a. The House subcommittee posted a draft of the bill before markup at http://appropriations.house.gov/uploadedfiles/bills-113hr-sc-ap-fy2014-agriculture-subcommitteedraft.pdf.

b. The joint explanatory statement for Division A is available at http://docs.house.gov/billsthisweek/20140113/113-HR3547-JSOM-FM-B.pdf. Other parts of the omnibus are at http://rules.house.gov/bill/113/hr-3547-sa.

Action on FY2013 Appropriations

The FY2013 Agriculture and Related Agencies appropriation was enacted as Division A of the FY2013 Consolidated and Further Continuing Appropriations Act, P.L. 113-6—an omnibus appropriation for 5 of the 12 appropriation subcommittee bills and a year-long continuing resolution for the other 7 appropriations subcommittee bills (Table 2). The Senate explanatory statement was filed on March 11, 2013, passed in the Senate in an exchange of amendments to an earlier-passed House version, and later was adopted in the House. The bill was signed by the President on March 26, 2013.

Both the House and the Senate reported bills for FY2013 Agriculture appropriations, but in the previous Congress. The Senate full committee moved first, reporting S. 2375 (S.Rept. 112-163) on April 26, 2012. The House subcommittee marked up its bill on June 6, 2012, followed by full committee action on H.R. 5973 (H.Rept. 112-542) on June 19, 2012. In preparation for floor action, an open rule for the bill was passed on the floor June 26, 2012, but floor proceedings for the bill did not occur. No further action occurred on the agriculture appropriations bills.4

FY2013 began under a continuing resolution (CR; P.L. 112-175) that lasted until March 27, 2013. The CR funded discretionary operations at FY2012 levels plus 0.612%. It continued mandatory programs at needed funding levels, and continued other conditions and limits from FY2012.

Table 2. Congressional Action on FY2013 Agriculture Appropriations

112th Congress

113th Congress

Subcommittee

Committee

Initial Passage

Conference Agreement

Public Law

House

Senate

House

Senate

House

Senate

Report

House

Senate

6/6/2012

Drafta

Voice vote

Polled outb

6/19/2012

H.R. 5973

H.Rept. 112-542

Voice vote

4/26/2012

S. 2375

S.Rept. 112-163

Vote of 28-1

Rule passed 229-166 H.Res. 697

No action on bill

3/11/2013

Report for Division Ac

3/21/2013

H.R. 933

Vote of 318-109

3/20/2013

H.R. 933

Vote of 73-26

3/26/2013

P.L. 113-6

Source: CRS.

a. The House subcommittee posted a draft of the bill before markup at http://appropriations.house.gov/uploadedfiles/bills-112-hr-sc-ap-fy13-agriculture.pdf.

b. A procedure that permits a bill to advance if subcommittee members independently agree to move it along.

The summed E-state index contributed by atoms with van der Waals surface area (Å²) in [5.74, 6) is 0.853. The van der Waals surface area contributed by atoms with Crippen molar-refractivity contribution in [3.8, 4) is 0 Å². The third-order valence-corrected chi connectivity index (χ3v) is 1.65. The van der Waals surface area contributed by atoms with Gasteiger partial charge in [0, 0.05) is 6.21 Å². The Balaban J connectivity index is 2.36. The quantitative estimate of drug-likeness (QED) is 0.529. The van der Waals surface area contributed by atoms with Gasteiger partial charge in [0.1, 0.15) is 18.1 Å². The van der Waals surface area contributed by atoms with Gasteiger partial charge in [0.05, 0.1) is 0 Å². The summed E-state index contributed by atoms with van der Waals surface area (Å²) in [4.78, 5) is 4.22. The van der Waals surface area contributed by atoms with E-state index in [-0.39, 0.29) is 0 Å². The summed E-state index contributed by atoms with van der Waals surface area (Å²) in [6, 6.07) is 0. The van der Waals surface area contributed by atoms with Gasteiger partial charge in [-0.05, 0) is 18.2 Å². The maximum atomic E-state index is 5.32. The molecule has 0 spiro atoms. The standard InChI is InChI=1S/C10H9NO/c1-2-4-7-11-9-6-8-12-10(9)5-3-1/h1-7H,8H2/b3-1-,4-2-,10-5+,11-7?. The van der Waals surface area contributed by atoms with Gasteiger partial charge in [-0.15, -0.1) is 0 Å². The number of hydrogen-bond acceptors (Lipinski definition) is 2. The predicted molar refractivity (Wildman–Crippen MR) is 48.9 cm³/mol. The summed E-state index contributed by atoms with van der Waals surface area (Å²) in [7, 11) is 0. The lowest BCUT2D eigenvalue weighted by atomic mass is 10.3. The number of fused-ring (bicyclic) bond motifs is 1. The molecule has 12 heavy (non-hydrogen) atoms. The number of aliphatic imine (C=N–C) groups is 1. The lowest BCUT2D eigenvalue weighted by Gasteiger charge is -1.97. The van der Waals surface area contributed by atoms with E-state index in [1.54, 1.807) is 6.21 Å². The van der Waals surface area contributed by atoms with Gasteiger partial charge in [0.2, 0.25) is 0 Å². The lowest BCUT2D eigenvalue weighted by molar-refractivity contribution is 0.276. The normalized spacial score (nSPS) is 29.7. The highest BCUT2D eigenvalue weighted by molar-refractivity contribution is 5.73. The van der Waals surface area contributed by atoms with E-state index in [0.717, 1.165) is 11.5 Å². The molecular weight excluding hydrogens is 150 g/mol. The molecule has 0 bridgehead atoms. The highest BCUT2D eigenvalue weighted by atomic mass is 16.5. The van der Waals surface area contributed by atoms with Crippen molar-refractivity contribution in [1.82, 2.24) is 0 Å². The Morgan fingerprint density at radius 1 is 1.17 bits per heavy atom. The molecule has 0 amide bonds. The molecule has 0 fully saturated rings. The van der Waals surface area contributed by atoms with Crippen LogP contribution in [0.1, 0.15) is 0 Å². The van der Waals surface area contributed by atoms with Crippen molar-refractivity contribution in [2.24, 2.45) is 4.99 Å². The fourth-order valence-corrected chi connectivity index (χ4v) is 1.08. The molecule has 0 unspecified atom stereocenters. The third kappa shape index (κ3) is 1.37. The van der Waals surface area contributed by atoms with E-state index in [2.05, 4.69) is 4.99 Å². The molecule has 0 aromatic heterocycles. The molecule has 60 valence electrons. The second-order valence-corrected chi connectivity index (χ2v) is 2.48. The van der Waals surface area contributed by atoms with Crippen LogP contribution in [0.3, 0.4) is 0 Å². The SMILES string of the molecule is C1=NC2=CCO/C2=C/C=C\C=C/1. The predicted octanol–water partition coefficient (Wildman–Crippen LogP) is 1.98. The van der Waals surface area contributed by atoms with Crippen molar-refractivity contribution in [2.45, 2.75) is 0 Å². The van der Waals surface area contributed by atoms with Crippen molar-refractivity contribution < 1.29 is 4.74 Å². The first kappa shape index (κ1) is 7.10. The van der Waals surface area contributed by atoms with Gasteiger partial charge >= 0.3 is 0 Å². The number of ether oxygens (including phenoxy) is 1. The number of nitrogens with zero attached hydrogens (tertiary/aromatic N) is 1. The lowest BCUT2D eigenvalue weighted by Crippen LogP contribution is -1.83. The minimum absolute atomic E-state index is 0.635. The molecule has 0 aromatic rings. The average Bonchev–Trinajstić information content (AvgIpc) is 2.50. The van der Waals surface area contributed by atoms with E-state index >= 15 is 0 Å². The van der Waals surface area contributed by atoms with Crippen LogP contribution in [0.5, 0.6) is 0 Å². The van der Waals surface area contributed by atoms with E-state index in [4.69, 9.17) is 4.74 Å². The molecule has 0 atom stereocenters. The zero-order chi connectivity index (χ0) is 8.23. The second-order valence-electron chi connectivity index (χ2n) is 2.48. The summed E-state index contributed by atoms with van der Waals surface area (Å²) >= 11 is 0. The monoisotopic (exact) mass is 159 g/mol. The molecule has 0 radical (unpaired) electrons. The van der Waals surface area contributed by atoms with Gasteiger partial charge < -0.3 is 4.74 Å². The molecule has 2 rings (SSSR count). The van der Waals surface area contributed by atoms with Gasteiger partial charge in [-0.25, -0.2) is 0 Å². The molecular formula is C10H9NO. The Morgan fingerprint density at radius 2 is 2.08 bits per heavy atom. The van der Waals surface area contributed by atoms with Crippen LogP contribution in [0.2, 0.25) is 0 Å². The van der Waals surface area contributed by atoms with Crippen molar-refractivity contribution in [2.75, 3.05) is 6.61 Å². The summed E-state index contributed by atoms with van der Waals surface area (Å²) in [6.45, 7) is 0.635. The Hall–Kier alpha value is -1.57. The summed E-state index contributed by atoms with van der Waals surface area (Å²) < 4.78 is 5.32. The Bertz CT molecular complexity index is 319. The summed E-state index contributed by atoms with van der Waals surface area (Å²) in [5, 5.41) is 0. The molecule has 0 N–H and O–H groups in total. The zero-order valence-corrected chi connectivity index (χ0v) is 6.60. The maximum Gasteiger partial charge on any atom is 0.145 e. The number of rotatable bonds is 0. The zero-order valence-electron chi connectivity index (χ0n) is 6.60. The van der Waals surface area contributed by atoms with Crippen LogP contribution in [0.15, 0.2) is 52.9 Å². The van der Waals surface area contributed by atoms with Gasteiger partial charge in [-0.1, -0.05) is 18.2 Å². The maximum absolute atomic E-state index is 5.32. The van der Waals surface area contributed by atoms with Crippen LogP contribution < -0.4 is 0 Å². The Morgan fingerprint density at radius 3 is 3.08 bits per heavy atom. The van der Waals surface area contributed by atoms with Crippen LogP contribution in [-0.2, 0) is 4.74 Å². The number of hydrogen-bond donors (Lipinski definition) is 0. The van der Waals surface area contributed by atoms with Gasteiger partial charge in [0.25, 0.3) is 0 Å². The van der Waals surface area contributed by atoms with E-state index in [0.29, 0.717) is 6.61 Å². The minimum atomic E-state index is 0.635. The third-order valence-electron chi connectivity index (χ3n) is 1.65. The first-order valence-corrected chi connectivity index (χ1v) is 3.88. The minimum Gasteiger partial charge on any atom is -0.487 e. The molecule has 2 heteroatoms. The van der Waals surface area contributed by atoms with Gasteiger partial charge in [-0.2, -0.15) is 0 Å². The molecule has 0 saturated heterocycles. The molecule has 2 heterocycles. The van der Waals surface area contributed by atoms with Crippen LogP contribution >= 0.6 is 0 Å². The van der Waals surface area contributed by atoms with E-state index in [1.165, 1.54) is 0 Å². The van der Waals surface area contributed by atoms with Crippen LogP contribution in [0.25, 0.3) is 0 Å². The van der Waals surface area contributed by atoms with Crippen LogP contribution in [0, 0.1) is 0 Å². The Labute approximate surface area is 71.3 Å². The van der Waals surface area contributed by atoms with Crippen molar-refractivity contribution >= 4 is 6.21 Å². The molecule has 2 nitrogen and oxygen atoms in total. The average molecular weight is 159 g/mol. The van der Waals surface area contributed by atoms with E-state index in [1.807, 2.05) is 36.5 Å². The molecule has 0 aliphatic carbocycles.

c. The Senate explanatory statement, which was adopted by both chambers, is available in the Congressional Record of March 11, 2013, pp. S1287ff, at http://thomas.loc.gov/cgi-bin/query/C?r113:./temp/~r113xXjd4m.

Summary of Amounts in the Appropriations

Amounts in the FY2014 Appropriation

In December 2013, the Bipartisan Budget Act of 2013 (P.L. 113-67) broke an impasse in advancing FY2014 appropriations by setting a government-wide discretionary total of $1.012 trillion.5 This amount does not require any budget sequestration of discretionary accounts.6

The Agriculture subcommittees subsequently were allocated $20.880 billion for discretionary appropriations in the omnibus. This is $1.165 billion (+5.9%) more than the post-sequestration amount for FY2013, after adjusting for the alternating year placement of CFTC in enacted bills. Mandatory spending amounts of $124.6 billion also are carried in the bill, but generally are determined by authorizing legislation such as the farm bill. The total Agriculture appropriation in FY2014, therefore, is $145.5 billion.

Figure 1. FY2014 Agriculture and Related Agencies Appropriations

(budget authority in billions of dollars)

Source: CRS, compiled from tables in the joint explanatory statement for P.L. 113-76.

Notes: Does not show some agencies under $0.5 billion, including CFTC, AMS, GIPSA, and department administration. Together these approximately are offset by reductions in the general provisions title.

Figure 1 illustrates the distribution of mandatory and discretionary spending among major divisions and agencies in the FY2014 appropriation. Table 3 summarizes the amounts in the appropriations bill, by title and for major agencies, and compares them to prior years.

The House-reported bill for FY2014 would have reduced discretionary Agriculture appropriations to $19.45 billion, a reduction of $265 million from FY2013 levels, after adjusting for the alternating-year placement of CFTC in Financial Services and Agriculture appropriations bills. The bill was $516 million below the Administration's request for FY2014.